Pakistani parliament approves electronic voting amid opposition

Pakistani parliament approves electronic voting amid opposition

The government won 221 votes against the opposition’s 203. (File)

Islamabad:

Pakistan’s parliament on Wednesday passed a bill that would allow vote counting, despite furious protests from the opposition, who said it had been pushed by the government to manipulate the next election.

Opposition members tore up copies of the law, chanted slogans and called Khan a voice thief before walking out.

“I believe this is the darkest day in our parliamentary history. We condemn it,” said opposition leader in parliament Shehbaz Sharif.

The government won 221 votes against 203 from the opposition.

The government has been trying for months to pass a law that would allow overseas Pakistanis to vote online.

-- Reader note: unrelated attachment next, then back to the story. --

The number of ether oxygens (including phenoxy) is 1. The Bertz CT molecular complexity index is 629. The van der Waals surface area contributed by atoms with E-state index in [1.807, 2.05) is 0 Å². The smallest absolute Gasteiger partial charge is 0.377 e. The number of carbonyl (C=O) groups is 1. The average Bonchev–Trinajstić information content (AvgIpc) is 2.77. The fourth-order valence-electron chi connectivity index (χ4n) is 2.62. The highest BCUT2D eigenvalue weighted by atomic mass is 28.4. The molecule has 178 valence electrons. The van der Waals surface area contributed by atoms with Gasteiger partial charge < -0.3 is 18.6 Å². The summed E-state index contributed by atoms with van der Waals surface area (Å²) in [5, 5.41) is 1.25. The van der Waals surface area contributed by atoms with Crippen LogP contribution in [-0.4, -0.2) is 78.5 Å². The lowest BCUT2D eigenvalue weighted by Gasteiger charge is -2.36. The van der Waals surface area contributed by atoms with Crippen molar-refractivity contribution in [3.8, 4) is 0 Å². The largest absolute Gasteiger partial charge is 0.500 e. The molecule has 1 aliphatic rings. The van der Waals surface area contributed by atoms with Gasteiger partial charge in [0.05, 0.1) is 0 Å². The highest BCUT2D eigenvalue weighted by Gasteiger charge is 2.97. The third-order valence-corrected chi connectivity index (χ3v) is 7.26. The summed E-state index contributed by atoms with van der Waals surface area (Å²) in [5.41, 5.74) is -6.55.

Prime Minister Imran Khan enjoys widespread support from some nine million Pakistanis living abroad. The next national elections are scheduled for 2023.

Pakistan has a history of parties claiming electoral fraud after every election. Khan believes that electronic vote counting will bring transparency.

The opposition and many political analysts say Khan is unlikely to get a new term.

The government is grappling with a chronic economic crisis and rising inflation is at odds with the military over the appointment of a new head of the spy agency Inter Services Intelligence.

The opposition claims the military brought Khan to power in a rigged 2018 election, a charge that both the government and military deny, and said it would challenge the new law in court.

(Except for the headline, this story has not been edited by NDTV staff and has been published from a syndicated feed.)

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